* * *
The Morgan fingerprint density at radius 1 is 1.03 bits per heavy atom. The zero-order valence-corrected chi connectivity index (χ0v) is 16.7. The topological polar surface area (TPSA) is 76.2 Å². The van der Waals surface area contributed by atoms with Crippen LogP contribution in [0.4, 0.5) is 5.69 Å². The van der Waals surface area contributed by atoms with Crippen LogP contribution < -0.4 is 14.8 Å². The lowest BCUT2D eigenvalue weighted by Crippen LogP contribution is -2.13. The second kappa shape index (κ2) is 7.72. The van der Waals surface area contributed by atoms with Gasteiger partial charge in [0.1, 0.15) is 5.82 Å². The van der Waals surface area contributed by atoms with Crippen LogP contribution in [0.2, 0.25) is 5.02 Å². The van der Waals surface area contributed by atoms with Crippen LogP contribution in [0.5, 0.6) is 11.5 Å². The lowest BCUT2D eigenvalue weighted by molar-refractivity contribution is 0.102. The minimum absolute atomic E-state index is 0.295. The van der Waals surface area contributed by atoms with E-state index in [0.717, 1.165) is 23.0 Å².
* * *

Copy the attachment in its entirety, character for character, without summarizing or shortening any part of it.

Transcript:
The Morgan fingerprint density at radius 1 is 1.03 bits per heavy atom. The zero-order valence-corrected chi connectivity index (χ0v) is 16.7. The topological polar surface area (TPSA) is 76.2 Å². The van der Waals surface area contributed by atoms with Crippen LogP contribution in [0.4, 0.5) is 5.69 Å². The van der Waals surface area contributed by atoms with Crippen LogP contribution < -0.4 is 14.8 Å². The lowest BCUT2D eigenvalue weighted by Crippen LogP contribution is -2.13. The second kappa shape index (κ2) is 7.72. The van der Waals surface area contributed by atoms with Gasteiger partial charge in [0.1, 0.15) is 5.82 Å². The van der Waals surface area contributed by atoms with Crippen LogP contribution in [0.2, 0.25) is 5.02 Å². The van der Waals surface area contributed by atoms with Crippen LogP contribution in [0.5, 0.6) is 11.5 Å². The lowest BCUT2D eigenvalue weighted by molar-refractivity contribution is 0.102. The minimum absolute atomic E-state index is 0.295. The van der Waals surface area contributed by atoms with E-state index in [0.717, 1.165) is 23.0 Å².